on September 20, 2012
Okay, so I somehow got sucked into the Larkville Legacy series, and after reading the first two books, I am quite eager for the third. I don't remember reading anything by Nikki Logan before, though I do have a few of her Harlequin Romances that I picked up during the final days of Borders' going out of business sales. Glad I grabbed them now, because Slow Dance With the Sheriff pushed all of the right buttons with me. It had some humor, some sizzle, and a whole lot of powerful emotional responses from me. Why? There is a dog. He is damaged. There are two people. They are damaged. Because they both find it in themselves to love the dog, they all get a happy ever after. How freakin' cool is that? There aren't even any horses in this one, and since it takes place in a small Texas town, I expected at least one or two. Nope, just a bunch of stupid cattle.
Ellie Patterson is seeking a home. She needs someplace where she fits in, and in 30 years, she has yet to find one. It seems that her entire life is one of disappointment. She quit ballet after discovering that her wealthy father was making huge donations to the company. She couldn't live with the humiliation of knowing that he bought her place with the dance troupe, instead of earning it herself. She is still single and emotionally detached from any man, much to her mother's dismay. If she won't keep dancing, she should at least marry in the spotlight. Then, when she discovers her mother's secret, she's shocked, but also hopeful. Her mother was already pregnant with Ellie and her twin brother when her mother married, and she is doesn't share one drop of blood with her father. Even though she has never fit in with her New York family, maybe she will finally find a place to belong in Texas with the Calhouns. Without a second thought, she rents a car and drives to Texas to meet the family she didn't even know she had.
Problem? First, Jess Calhoun is on her honeymoon, and she be gone for a few weeks. Second, she is ambushed by an errant herd of cattle. Third? The oh-so-sexy sheriff who saves her is just as damaged as she is. He is distanced from everyone and everything but his dog. He likes things that way, too. After making a life altering mistake when he was in charge of the canine unit in a big city, he has sworn off emotional entanglements. He is happy being the sheriff of a small town, patrolling his county and keeping the law and the peace in his little corner of the world. Life is quiet. Life is calm. Life couldn't get any better. Until he has to save Ellie from that errant mass of bovine stupidity.
What I liked best about this story is how both characters, despite their overwhelming fear of emotional, and in Ellie's case, physical, contact, both pushed each other to take risks. These were baby steps, but each successful nudge pushed them closer together, until they had developed a strong bond, with trust firmly at the foundation. Jed's strength allowed Ellie to feel comfortable and content for the first time in her life. Ellie's wariness and vulnerability, coupled with her unbridled joy at finally discovering the courage to get out there and live, gave Jed a much needed push to start living himself. Even when he takes the overused plot devices to heart and tells Ellie that theirs is just a temporary attachment, you know, to the depths of your soul, that Jed is only fooling himself. Once he and Ellie begin to trust each other, you know that it will only be a matter of time, despite the rages and the denials, before they stop fighting and recognize how perfect they are for each other. Add the unshakable approval of one traumatized police dog, and Jed and Ellie really had no chance to escape from that devious thing known as true love. Their chance of escape? Zero percent.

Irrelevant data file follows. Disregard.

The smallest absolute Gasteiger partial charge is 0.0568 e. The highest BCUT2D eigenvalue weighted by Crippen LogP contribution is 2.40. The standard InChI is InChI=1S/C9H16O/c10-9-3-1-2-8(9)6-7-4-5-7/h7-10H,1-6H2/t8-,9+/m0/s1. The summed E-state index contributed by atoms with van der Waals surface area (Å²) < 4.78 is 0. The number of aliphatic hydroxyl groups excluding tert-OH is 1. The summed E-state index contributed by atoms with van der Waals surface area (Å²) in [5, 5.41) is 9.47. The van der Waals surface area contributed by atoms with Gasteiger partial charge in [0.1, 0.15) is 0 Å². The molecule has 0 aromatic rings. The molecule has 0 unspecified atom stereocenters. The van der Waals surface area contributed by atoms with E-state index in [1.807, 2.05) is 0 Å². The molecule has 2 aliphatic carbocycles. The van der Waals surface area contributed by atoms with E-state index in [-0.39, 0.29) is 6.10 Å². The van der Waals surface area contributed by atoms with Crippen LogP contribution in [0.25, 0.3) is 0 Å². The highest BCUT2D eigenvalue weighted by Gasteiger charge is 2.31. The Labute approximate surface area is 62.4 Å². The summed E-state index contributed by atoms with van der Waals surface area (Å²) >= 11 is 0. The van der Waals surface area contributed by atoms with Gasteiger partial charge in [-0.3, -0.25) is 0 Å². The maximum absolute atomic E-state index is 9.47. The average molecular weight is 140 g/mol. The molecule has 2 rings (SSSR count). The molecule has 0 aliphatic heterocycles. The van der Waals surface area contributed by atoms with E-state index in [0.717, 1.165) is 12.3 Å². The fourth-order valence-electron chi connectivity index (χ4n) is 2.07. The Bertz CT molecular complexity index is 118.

I immediately connected with the protagonists, and I constantly urged them to overcome their fears, to stop fighting against the inevitable tide that would eventually buffet them together. Plot devices that normally drive me nuts worked here, without question. And interwoven through everything was Deputy Dawg, that poor battered soul who needed nothing other than a warm pat and a kind word. I think that this sliver of the story touched more more deeply than it would have otherwise, because I know how comforting and soothing a dog's presence can be. Now that it's not there, I know how devastating it is when it's not there. At the end of this story, when all Ellie and Jed wanted was love and forgiveness, all they had to do was look to Deputy for an example of how that is done. Nothing can bridge that chasm of unconditional love and forgiveness like a dog.
I was occasionally jarred out of the story by some unfamiliar, and to my ears, awkward turns of phrase. Both Ellie and Jed are supposed to be American, but they didn't always sound like it. This is my one nitpick. Nikki Logan is Australian, and every now and again, her characters sounded like they were too. I wasn't expecting this deep in the heart of Texas, so I do feel obligated to mention it.
So, volume two in the Larkville Legacy has kept me engaged in the continuity of the series. Curse you , Harlequin! Check back for my review of the next book in the series, Taming the Brooding Cattleman.